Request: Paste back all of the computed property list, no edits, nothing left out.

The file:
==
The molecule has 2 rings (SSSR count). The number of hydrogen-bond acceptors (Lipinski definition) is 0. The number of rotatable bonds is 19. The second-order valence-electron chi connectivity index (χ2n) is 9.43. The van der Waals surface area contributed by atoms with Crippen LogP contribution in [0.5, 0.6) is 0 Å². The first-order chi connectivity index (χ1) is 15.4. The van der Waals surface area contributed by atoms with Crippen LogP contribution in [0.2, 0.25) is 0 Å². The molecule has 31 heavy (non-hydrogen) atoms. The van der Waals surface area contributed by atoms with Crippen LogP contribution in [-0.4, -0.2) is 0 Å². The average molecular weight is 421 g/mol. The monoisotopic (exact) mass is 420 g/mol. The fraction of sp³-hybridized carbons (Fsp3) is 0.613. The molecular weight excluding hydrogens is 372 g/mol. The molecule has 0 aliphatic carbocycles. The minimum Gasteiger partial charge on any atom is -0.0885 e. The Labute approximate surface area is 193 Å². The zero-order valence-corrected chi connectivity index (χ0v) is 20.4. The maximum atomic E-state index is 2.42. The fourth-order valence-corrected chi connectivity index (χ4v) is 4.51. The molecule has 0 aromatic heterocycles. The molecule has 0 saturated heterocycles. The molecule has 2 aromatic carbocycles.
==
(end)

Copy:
The molecule has 2 rings (SSSR count). The number of hydrogen-bond acceptors (Lipinski definition) is 0. The number of rotatable bonds is 19. The second-order valence-electron chi connectivity index (χ2n) is 9.43. The van der Waals surface area contributed by atoms with Crippen LogP contribution in [0.5, 0.6) is 0 Å². The first-order chi connectivity index (χ1) is 15.4. The van der Waals surface area contributed by atoms with Crippen LogP contribution in [0.2, 0.25) is 0 Å². The molecule has 31 heavy (non-hydrogen) atoms. The van der Waals surface area contributed by atoms with Crippen LogP contribution in [-0.4, -0.2) is 0 Å². The average molecular weight is 421 g/mol. The monoisotopic (exact) mass is 420 g/mol. The fraction of sp³-hybridized carbons (Fsp3) is 0.613. The molecular weight excluding hydrogens is 372 g/mol. The molecule has 0 aliphatic carbocycles. The minimum Gasteiger partial charge on any atom is -0.0885 e. The Labute approximate surface area is 193 Å². The zero-order valence-corrected chi connectivity index (χ0v) is 20.4. The maximum atomic E-state index is 2.42. The fourth-order valence-corrected chi connectivity index (χ4v) is 4.51. The molecule has 0 aromatic heterocycles. The molecule has 0 saturated heterocycles. The molecule has 2 aromatic carbocycles.